If We Were Really Thankful, We'd Mourn What We Destroyed

Ann Pompelio
Published: 11/19/2021

2021 marks the 400th anniversary of the First Thanksgiving. Who doesn’t love a national holiday of thanks?

The Wampanoag People, who helped Pilgrim families survive 1621, see Thanksgiving through a lens different from one of thanks.

Within a decade after Pilgrims arrived in 1620, Wampanoags were a minority in their own land. Europeans were converting Indian land to European owned land, and by 1930 they were converting Indians to Christianity. Neither conversion was gentle. By 1879 Native children were forcibly sent to US government run boarding schools where “Indian ways” of culture, religion, language and government were crushed under the motto of “kill the Indian, save the man.” Such schools existed decades into the 20th century.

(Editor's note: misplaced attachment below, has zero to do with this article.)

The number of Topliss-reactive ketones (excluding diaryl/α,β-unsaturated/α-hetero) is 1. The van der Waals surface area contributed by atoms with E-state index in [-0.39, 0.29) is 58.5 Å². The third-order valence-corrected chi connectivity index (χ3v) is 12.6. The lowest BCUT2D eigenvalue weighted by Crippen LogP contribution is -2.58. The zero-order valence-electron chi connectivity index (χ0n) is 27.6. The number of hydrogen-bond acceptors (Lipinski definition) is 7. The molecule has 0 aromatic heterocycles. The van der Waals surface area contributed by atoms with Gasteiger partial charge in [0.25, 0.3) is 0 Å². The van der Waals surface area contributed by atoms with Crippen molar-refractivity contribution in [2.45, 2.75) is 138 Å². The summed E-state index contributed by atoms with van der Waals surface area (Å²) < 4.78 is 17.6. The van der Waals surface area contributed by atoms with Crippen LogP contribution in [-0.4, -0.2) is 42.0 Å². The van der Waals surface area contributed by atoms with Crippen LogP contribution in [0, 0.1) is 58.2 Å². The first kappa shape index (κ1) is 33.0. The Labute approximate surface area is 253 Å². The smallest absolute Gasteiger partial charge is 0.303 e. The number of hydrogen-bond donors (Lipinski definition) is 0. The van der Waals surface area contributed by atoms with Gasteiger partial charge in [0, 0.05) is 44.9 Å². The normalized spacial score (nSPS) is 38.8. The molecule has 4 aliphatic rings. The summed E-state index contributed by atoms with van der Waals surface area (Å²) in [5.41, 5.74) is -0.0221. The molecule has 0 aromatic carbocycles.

Before the Mayflower landed, Europeans shipped “Indians” to Europe as slaves and curiosities. Tisquantum, called Squanto by the English, was one of them. When English-fluent Squanto returned to America in 1619 in time to teach Pilgrims survival farming skills in spring 1621, two-thirds of Wampanoags had died of European diseases.

I understand why many Native Americans view the First Thanksgiving as a National Day of Mourning instead of the Hallmark moment many celebrate.

I’m an American unafraid to look at history through a lens other than what is traditionally accepted. On this 400th anniversary of the First Thanksgiving, I give thanks for much. I also honor the survival of the Americans who were here first.

Topics: Indigenous PeoplesThanksgivingNational Day of MourningTisquantumWampanoag